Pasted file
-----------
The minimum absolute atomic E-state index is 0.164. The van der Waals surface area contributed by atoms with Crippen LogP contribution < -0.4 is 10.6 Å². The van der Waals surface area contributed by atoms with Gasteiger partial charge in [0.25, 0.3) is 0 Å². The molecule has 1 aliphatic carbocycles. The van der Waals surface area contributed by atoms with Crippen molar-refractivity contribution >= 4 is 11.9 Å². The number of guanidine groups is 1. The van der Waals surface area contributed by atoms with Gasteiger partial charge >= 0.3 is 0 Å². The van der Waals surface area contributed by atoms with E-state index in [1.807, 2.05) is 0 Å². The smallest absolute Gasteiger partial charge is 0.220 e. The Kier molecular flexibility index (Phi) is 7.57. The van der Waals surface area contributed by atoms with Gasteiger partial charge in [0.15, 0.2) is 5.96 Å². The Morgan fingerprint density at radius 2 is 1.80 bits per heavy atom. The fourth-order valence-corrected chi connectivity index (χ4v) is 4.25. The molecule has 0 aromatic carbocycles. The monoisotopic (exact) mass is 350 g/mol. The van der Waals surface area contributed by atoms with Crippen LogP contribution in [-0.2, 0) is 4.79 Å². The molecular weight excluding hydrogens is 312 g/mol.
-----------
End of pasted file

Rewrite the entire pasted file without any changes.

The minimum absolute atomic E-state index is 0.164. The van der Waals surface area contributed by atoms with Crippen LogP contribution < -0.4 is 10.6 Å². The van der Waals surface area contributed by atoms with Gasteiger partial charge in [0.25, 0.3) is 0 Å². The molecule has 1 aliphatic carbocycles. The van der Waals surface area contributed by atoms with Crippen molar-refractivity contribution >= 4 is 11.9 Å². The number of guanidine groups is 1. The van der Waals surface area contributed by atoms with Gasteiger partial charge >= 0.3 is 0 Å². The van der Waals surface area contributed by atoms with E-state index in [1.807, 2.05) is 0 Å². The smallest absolute Gasteiger partial charge is 0.220 e. The Kier molecular flexibility index (Phi) is 7.57. The van der Waals surface area contributed by atoms with Gasteiger partial charge in [0.15, 0.2) is 5.96 Å². The Morgan fingerprint density at radius 2 is 1.80 bits per heavy atom. The fourth-order valence-corrected chi connectivity index (χ4v) is 4.25. The molecule has 0 aromatic carbocycles. The monoisotopic (exact) mass is 350 g/mol. The van der Waals surface area contributed by atoms with Crippen LogP contribution in [-0.2, 0) is 4.79 Å². The molecular weight excluding hydrogens is 312 g/mol.